Denied Inheritance Laws

By Cindy Hill

Spouses and children who are denied an inheritance by omission in a will may be able to take advantage of state laws designed to protect heirs. Spousal election and omitted child laws help protect family members who were left out of a will, while probate laws that allow challenges to wills may be available to heirs who were denied their inheritances due to fraud or coercion.

Spouses and children who are denied an inheritance by omission in a will may be able to take advantage of state laws designed to protect heirs. Spousal election and omitted child laws help protect family members who were left out of a will, while probate laws that allow challenges to wills may be available to heirs who were denied their inheritances due to fraud or coercion.

Spousal Protections

If your spouse dies and his will either omits you or explicitly denies you an inheritance, state spousal election laws allow you to disregard the will. You may be able to claim an inheritance up to a certain amount defined by each state's law -- usually between one-third and one-half of the estate. This right of election supersedes attempts by a spouse to give away property before his death that would otherwise be inherited by the surviving spouse. Some states require that the spouses be living together at the time of death to qualify for the spousal election; other spousal election laws may not protect you if you were omitted from a will under the terms of a valid pre-marital agreement.

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After-Born Child Laws

After-born child laws protect children who may be denied an inheritance, not through intentional omission, but because they were born or adopted after the testator wrote his will or born after the testator died. Although parents may legally intentionally disinherit their children in many states, after-born child laws presume that a child born after a will was executed and who is not mentioned in that will was simply omitted by error and should inherit similarly to any other children in the will. To qualify as an omitted child under most state laws, the child must prove that she was born or adopted after the will was executed and that the omission was inadvertent with no other reason why the deceased parent denied the child an inheritance.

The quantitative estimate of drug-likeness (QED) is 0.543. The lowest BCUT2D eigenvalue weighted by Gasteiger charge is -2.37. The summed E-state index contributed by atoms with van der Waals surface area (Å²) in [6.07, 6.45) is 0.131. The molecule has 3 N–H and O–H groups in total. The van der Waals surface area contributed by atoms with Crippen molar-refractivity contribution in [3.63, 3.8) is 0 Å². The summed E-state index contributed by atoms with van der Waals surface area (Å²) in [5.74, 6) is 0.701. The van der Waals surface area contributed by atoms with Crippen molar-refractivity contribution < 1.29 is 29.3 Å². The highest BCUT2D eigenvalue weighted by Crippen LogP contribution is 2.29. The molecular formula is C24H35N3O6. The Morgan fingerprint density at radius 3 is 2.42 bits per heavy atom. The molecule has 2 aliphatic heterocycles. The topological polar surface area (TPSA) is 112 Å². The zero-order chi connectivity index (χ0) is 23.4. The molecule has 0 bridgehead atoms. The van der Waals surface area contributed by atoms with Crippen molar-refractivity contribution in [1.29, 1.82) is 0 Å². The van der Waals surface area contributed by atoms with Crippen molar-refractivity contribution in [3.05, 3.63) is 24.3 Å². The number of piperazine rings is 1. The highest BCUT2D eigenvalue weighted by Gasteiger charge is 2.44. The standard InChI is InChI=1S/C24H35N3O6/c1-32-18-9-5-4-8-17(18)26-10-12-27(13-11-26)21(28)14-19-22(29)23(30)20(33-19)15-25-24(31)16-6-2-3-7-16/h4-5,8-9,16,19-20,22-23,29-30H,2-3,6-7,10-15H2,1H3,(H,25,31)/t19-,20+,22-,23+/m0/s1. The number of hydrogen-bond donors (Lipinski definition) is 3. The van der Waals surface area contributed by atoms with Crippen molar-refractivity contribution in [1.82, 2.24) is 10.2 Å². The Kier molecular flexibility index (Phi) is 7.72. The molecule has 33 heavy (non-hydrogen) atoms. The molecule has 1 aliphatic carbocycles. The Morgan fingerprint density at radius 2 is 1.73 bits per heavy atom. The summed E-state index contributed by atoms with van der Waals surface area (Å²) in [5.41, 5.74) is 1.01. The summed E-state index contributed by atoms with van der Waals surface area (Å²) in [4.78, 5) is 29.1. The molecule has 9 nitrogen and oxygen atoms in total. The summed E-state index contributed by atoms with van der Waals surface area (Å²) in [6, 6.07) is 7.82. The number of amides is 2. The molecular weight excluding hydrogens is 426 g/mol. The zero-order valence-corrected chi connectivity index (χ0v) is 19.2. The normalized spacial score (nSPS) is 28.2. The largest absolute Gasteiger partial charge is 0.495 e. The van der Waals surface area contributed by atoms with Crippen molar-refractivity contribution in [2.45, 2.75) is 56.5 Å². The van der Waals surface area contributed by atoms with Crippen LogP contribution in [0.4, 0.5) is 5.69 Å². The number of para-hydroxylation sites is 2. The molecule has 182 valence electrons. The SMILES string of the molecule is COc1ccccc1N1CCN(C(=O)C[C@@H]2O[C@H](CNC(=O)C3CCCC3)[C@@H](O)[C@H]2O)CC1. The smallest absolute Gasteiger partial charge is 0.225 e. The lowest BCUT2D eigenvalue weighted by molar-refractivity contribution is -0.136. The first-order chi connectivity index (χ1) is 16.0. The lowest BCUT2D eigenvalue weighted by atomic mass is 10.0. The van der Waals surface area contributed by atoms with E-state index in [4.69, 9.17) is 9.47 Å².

Posthumous and Unacknowledged Children

Under some conditions, children conceived posthumously -- an increasing occurrence due to advances in reproductive science technology -- may be considered after-born children under state inheritance laws. A child born outside of marriage who was not acknowledged by her biological parent as being that parent's offspring, and who was not explicitly disinherited in that parent's will, may be able to claim her inheritance under omitted child laws, but these laws differ from state to state. A 2011 Oklahoma Supreme Court ruling allowed an unacknowledged child who had been put up for adoption at birth, but who proved paternity through DNA testing during probate, to inherit as an unintentionally omitted heir. But a 2011 New York case ruled that two out-of-wedlock children who had been proven by DNA testing and even acknowledged by their biological father before he died could not qualify for protection of that state's omitted child laws because they were born before the will was written and not after.

Challenge to Will on Fraud

If you were denied an inheritance due to fraud or coercion of the person making the will, you may be able to avail yourself of state laws that allow such wills to be challenged. Wills can be challenged in probate court if they were improperly executed; if the testator was not of sound mind at the time the will was signed; or if the testator was subject to undue influence pressuring her to include or omit a particular heir. You may also be able to challenge the validity of a will that denied your inheritance if a later will was written by the testator to correct the omission, but which has not been presented to the probate court.

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